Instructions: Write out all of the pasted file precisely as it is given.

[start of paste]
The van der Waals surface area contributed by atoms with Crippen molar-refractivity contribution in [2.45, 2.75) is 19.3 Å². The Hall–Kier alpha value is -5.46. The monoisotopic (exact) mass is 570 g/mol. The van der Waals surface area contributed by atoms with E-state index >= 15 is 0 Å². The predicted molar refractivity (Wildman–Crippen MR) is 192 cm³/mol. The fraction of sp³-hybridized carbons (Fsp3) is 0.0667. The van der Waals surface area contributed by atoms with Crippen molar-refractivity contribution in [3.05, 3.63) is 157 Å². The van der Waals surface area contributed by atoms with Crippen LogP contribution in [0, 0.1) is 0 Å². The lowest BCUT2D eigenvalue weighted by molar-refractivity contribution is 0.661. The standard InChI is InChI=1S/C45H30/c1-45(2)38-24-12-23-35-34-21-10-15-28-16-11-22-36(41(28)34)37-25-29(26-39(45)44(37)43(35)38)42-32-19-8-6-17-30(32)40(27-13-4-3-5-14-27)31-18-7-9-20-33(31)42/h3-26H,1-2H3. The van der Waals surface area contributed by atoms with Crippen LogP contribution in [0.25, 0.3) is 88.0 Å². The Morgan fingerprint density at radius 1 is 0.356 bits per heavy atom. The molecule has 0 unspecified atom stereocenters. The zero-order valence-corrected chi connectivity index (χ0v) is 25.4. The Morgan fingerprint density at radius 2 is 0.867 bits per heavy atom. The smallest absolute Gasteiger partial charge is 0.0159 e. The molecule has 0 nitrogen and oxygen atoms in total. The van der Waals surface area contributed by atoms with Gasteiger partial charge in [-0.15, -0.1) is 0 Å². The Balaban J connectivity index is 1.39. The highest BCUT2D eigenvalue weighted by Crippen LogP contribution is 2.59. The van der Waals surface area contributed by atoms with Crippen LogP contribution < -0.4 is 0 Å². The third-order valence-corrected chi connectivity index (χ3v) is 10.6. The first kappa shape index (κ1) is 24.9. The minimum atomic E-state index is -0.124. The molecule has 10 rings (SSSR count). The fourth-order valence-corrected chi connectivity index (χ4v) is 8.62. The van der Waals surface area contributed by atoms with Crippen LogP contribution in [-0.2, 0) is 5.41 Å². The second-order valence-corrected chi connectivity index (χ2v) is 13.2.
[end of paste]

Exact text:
The van der Waals surface area contributed by atoms with Crippen molar-refractivity contribution in [2.45, 2.75) is 19.3 Å². The Hall–Kier alpha value is -5.46. The monoisotopic (exact) mass is 570 g/mol. The van der Waals surface area contributed by atoms with E-state index >= 15 is 0 Å². The predicted molar refractivity (Wildman–Crippen MR) is 192 cm³/mol. The fraction of sp³-hybridized carbons (Fsp3) is 0.0667. The van der Waals surface area contributed by atoms with Crippen molar-refractivity contribution in [3.05, 3.63) is 157 Å². The van der Waals surface area contributed by atoms with Crippen LogP contribution in [0, 0.1) is 0 Å². The lowest BCUT2D eigenvalue weighted by molar-refractivity contribution is 0.661. The standard InChI is InChI=1S/C45H30/c1-45(2)38-24-12-23-35-34-21-10-15-28-16-11-22-36(41(28)34)37-25-29(26-39(45)44(37)43(35)38)42-32-19-8-6-17-30(32)40(27-13-4-3-5-14-27)31-18-7-9-20-33(31)42/h3-26H,1-2H3. The van der Waals surface area contributed by atoms with Crippen LogP contribution in [0.25, 0.3) is 88.0 Å². The Morgan fingerprint density at radius 1 is 0.356 bits per heavy atom. The molecule has 0 unspecified atom stereocenters. The zero-order valence-corrected chi connectivity index (χ0v) is 25.4. The Morgan fingerprint density at radius 2 is 0.867 bits per heavy atom. The smallest absolute Gasteiger partial charge is 0.0159 e. The molecule has 0 nitrogen and oxygen atoms in total. The van der Waals surface area contributed by atoms with Gasteiger partial charge in [-0.15, -0.1) is 0 Å². The Balaban J connectivity index is 1.39. The highest BCUT2D eigenvalue weighted by Crippen LogP contribution is 2.59. The van der Waals surface area contributed by atoms with Crippen LogP contribution < -0.4 is 0 Å². The third-order valence-corrected chi connectivity index (χ3v) is 10.6. The first kappa shape index (κ1) is 24.9. The minimum atomic E-state index is -0.124. The molecule has 10 rings (SSSR count). The fourth-order valence-corrected chi connectivity index (χ4v) is 8.62. The van der Waals surface area contributed by atoms with Crippen LogP contribution in [-0.2, 0) is 5.41 Å². The second-order valence-corrected chi connectivity index (χ2v) is 13.2.